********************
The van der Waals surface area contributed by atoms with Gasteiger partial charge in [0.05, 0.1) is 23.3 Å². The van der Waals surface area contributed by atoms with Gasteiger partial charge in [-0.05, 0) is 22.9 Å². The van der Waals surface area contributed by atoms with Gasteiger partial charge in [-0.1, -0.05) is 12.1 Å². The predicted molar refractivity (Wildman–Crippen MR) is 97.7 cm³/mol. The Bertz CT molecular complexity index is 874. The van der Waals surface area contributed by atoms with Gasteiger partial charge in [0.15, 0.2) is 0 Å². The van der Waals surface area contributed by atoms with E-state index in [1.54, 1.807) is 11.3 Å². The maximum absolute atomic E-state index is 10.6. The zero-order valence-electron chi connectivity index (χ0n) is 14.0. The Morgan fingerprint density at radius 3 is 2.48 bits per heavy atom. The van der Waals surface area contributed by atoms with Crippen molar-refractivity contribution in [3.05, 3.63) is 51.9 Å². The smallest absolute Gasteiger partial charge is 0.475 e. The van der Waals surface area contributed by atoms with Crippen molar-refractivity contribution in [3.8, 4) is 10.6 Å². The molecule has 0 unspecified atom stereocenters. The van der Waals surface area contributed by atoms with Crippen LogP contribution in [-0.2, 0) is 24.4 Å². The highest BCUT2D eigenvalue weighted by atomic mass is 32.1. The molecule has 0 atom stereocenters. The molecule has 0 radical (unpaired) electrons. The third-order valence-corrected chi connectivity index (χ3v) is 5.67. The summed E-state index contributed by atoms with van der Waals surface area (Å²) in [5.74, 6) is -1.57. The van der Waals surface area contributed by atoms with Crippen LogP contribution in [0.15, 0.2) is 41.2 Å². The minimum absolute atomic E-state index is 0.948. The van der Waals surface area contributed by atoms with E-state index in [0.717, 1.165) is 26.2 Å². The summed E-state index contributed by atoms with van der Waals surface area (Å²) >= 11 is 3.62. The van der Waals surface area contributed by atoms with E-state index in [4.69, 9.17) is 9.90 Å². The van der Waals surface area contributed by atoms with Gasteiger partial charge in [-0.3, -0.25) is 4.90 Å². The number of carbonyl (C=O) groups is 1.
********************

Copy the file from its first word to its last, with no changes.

The van der Waals surface area contributed by atoms with Gasteiger partial charge in [0.05, 0.1) is 23.3 Å². The van der Waals surface area contributed by atoms with Gasteiger partial charge in [-0.05, 0) is 22.9 Å². The van der Waals surface area contributed by atoms with Gasteiger partial charge in [-0.1, -0.05) is 12.1 Å². The predicted molar refractivity (Wildman–Crippen MR) is 97.7 cm³/mol. The Bertz CT molecular complexity index is 874. The van der Waals surface area contributed by atoms with Gasteiger partial charge in [0.15, 0.2) is 0 Å². The van der Waals surface area contributed by atoms with E-state index in [1.54, 1.807) is 11.3 Å². The maximum absolute atomic E-state index is 10.6. The zero-order valence-electron chi connectivity index (χ0n) is 14.0. The Morgan fingerprint density at radius 3 is 2.48 bits per heavy atom. The van der Waals surface area contributed by atoms with Crippen molar-refractivity contribution in [3.05, 3.63) is 51.9 Å². The smallest absolute Gasteiger partial charge is 0.475 e. The van der Waals surface area contributed by atoms with Crippen molar-refractivity contribution in [3.8, 4) is 10.6 Å². The molecule has 0 unspecified atom stereocenters. The van der Waals surface area contributed by atoms with Crippen LogP contribution in [-0.2, 0) is 24.4 Å². The highest BCUT2D eigenvalue weighted by atomic mass is 32.1. The molecule has 0 atom stereocenters. The molecule has 0 radical (unpaired) electrons. The third-order valence-corrected chi connectivity index (χ3v) is 5.67. The summed E-state index contributed by atoms with van der Waals surface area (Å²) in [5.74, 6) is -1.57. The van der Waals surface area contributed by atoms with Crippen LogP contribution in [0.15, 0.2) is 41.2 Å². The minimum absolute atomic E-state index is 0.948. The van der Waals surface area contributed by atoms with E-state index in [0.717, 1.165) is 26.2 Å². The summed E-state index contributed by atoms with van der Waals surface area (Å²) >= 11 is 3.62. The van der Waals surface area contributed by atoms with E-state index in [4.69, 9.17) is 9.90 Å². The van der Waals surface area contributed by atoms with Gasteiger partial charge in [-0.3, -0.25) is 4.90 Å². The number of carbonyl (C=O) groups is 1.